Note that the crowd numbers are in increments of 10,000 people, and the time line in 3-months increment starting in February 1968 and ending in August 1971. Also, the apparent crowd decline preceding the apparition decline is only a product of the limited information available, and it should not be inferred from this graph.

From a quantitative view of the Zeitoun events, there are two additional observations that can be made with a fair degree certainty. First, the events seemed to have been very intense at the beginning (during April and May 1968), but started to decline sometime after the official investigation ended and the phenomenon was declared authentic by the Coptic Church on 5 May 1968. Second, the phenomenon was resilient enough to last for 3 years, with a declining cycle of occurrences and intensity.

References for Part 2

[1] Nil, Michel. (1979). L'apparition miraculeuse de la Saint Vierge à Zeitoun, 1968-1969. Paris, Éditions Tequi.
[2] I could find only one source on this point, and it is an undated interview with an unnamed witness by Father François Brune about two undated visits by Nasser to Zeitoun. He apparently signed the Church’s Visitors book, but this book is now missing. From Brune, François. (2004). La Vierge de l'Égypte. Paris: Le jardin des livres, p. 21. Given the rather imprecise nature of this information, it is almost impossible to corroborate it.

[3] Nil, p. 113-114.

[4] DeVincenzo, Victor. (1988). "The apparitions at Zeitoun, Egypt (1968): an historical overview". Journal of Religion and Psychical Research 11(January): 3-14, p. 4.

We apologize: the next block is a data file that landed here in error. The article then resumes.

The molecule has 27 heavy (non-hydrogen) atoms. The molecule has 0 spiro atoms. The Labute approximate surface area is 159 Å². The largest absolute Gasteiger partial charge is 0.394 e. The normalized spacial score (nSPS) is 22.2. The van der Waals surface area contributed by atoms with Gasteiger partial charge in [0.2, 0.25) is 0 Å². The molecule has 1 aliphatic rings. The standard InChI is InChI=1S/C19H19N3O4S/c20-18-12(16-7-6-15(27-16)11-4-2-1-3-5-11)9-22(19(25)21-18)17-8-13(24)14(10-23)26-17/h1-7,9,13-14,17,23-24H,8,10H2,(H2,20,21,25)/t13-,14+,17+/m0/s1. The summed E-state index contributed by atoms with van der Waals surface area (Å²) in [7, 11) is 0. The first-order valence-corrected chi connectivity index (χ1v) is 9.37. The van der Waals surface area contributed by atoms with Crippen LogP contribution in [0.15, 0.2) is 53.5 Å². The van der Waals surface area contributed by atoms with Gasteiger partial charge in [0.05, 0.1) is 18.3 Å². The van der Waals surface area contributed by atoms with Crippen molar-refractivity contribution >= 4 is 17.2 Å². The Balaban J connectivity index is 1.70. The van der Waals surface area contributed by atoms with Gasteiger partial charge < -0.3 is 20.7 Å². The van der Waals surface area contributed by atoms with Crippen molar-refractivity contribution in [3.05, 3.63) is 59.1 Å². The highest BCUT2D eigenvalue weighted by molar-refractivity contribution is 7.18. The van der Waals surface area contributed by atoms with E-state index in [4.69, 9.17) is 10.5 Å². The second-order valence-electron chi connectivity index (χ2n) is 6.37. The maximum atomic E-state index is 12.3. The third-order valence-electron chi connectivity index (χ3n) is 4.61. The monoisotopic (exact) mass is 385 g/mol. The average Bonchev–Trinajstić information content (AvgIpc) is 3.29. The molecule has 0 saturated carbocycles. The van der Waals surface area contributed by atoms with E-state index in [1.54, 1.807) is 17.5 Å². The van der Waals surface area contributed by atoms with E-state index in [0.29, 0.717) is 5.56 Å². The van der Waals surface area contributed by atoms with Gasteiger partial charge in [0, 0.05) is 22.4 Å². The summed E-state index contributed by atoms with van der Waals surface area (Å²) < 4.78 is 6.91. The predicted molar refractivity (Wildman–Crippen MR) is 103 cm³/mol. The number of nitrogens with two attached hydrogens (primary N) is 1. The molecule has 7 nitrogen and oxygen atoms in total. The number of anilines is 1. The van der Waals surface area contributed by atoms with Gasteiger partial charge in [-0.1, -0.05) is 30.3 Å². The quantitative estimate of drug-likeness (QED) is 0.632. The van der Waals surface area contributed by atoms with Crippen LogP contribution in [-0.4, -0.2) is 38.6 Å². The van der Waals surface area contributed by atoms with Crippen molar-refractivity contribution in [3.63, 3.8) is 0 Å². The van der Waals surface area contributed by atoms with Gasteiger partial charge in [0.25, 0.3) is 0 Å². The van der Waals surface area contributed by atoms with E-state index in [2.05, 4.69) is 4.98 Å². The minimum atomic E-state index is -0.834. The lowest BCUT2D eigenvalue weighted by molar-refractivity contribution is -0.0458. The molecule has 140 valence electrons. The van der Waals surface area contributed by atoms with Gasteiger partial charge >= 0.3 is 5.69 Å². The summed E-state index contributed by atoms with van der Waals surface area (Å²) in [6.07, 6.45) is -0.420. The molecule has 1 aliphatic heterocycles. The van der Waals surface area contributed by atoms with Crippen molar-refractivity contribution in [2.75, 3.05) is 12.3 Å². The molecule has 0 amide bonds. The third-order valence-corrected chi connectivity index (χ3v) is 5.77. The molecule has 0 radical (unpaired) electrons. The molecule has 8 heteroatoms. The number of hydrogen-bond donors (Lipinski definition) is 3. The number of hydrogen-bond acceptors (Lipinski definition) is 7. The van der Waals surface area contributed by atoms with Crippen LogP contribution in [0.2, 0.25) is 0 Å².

[5] Gregorius, Bishop Anba. (1969). St. Mary's transfigurations at the Coptic Orthodox Church of Zeitun, Cairo. Cairo: al-Mahabba Bookshop.

[6] Palmer, J. (1969): Our Lady returns to Egypt. San Bernardino, CA: Culligan Publ.

[7] Johnston, Francis. (1980). Zeitoun (1968-1971): When Millions Saw Mary. Chulmleigh, England: Augustine Pub,

[8] Zaki, Pearl. (1977). Our Lord's Mother Visits Egypt in 1968 & 1969. Cairo, Egypt: Dar El Alam El Arabi.

[9] Nil, pp. 152-154.

[10] For internet links and references, see

[11] Anonymous. (1977). « Apparition miraculeuse de la Sainte Vierge à Zeitoun ». Le Monde copte, no. 1 [online at, consulted 2 September 2011]; Bayless, Raymond. (1981). "Marian Apparitions at Zeitun, Cairo," Journal of the Southern California Society for Psychical Research 2: 6-34, p. 8.

[12] Johnston, p. 19.

[13] Johnston, p. 25.

[14] Quoted in Bayless, p. 21.

[15] Johnston, p. 25.

[16] Based on the assumption of a gradual decline from twice a week to once a month, and calculated as twice a week for the first 3 months (26 occurrences), once a week for the next 3 months (13 occurrences), once every other week for another 3 months (about 7 occurrences), and once a month for the last 3 months (3 occurrences), an approximate total of 50 occurrences can be proposed for the period  ranging from mid-1968 to mid-1969.

[17] Johnston, p. 4.

[18] Quoted in Bayless, p. 21.

[19] Nil, p. 44.

[20] Nelson, Cynthia. (1973). "The Virgin of Zeitoun". Worldview 16(9): 5-11, p. 5.

[21] Bayless, p. 16.

[22] Johnston, p. 5.

[23] Johnston, p. 19.

[24] Quoted in Bayless, p. 22.